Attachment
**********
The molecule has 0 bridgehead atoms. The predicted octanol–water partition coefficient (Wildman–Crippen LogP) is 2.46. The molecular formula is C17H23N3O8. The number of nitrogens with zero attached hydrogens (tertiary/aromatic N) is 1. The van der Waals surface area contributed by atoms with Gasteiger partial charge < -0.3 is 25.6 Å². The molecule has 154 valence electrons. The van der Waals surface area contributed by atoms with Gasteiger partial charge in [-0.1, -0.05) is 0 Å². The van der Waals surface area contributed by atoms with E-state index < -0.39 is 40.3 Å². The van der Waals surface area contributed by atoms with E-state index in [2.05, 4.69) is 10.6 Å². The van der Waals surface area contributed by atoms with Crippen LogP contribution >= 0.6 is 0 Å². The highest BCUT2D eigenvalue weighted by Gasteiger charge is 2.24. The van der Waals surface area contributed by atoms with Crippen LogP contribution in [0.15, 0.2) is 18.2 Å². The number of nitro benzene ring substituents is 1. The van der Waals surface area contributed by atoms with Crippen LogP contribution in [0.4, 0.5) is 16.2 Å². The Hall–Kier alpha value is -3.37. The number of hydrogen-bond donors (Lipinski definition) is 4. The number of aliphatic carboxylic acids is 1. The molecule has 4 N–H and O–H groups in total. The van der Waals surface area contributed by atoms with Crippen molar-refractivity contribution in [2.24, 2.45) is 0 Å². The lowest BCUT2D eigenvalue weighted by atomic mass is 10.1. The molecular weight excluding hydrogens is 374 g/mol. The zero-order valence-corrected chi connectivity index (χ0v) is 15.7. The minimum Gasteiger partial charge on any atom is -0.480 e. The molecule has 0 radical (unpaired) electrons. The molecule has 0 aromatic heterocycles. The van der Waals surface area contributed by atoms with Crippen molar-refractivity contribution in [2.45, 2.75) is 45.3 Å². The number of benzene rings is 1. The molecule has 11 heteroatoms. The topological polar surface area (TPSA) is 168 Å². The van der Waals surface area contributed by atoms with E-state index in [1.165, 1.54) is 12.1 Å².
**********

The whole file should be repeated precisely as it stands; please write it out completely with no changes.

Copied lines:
The molecule has 0 bridgehead atoms. The predicted octanol–water partition coefficient (Wildman–Crippen LogP) is 2.46. The molecular formula is C17H23N3O8. The number of nitrogens with zero attached hydrogens (tertiary/aromatic N) is 1. The van der Waals surface area contributed by atoms with Gasteiger partial charge < -0.3 is 25.6 Å². The molecule has 154 valence electrons. The van der Waals surface area contributed by atoms with Gasteiger partial charge in [-0.1, -0.05) is 0 Å². The van der Waals surface area contributed by atoms with E-state index < -0.39 is 40.3 Å². The van der Waals surface area contributed by atoms with E-state index in [2.05, 4.69) is 10.6 Å². The van der Waals surface area contributed by atoms with Crippen LogP contribution >= 0.6 is 0 Å². The highest BCUT2D eigenvalue weighted by Gasteiger charge is 2.24. The van der Waals surface area contributed by atoms with Crippen LogP contribution in [0.15, 0.2) is 18.2 Å². The number of nitro benzene ring substituents is 1. The van der Waals surface area contributed by atoms with Crippen LogP contribution in [0.4, 0.5) is 16.2 Å². The Hall–Kier alpha value is -3.37. The number of hydrogen-bond donors (Lipinski definition) is 4. The number of aliphatic carboxylic acids is 1. The molecule has 4 N–H and O–H groups in total. The van der Waals surface area contributed by atoms with Crippen molar-refractivity contribution in [2.24, 2.45) is 0 Å². The lowest BCUT2D eigenvalue weighted by atomic mass is 10.1. The molecular weight excluding hydrogens is 374 g/mol. The zero-order valence-corrected chi connectivity index (χ0v) is 15.7. The minimum Gasteiger partial charge on any atom is -0.480 e. The molecule has 0 radical (unpaired) electrons. The molecule has 0 aromatic heterocycles. The van der Waals surface area contributed by atoms with Crippen molar-refractivity contribution in [2.45, 2.75) is 45.3 Å². The number of benzene rings is 1. The molecule has 11 heteroatoms. The topological polar surface area (TPSA) is 168 Å². The van der Waals surface area contributed by atoms with E-state index in [1.165, 1.54) is 12.1 Å².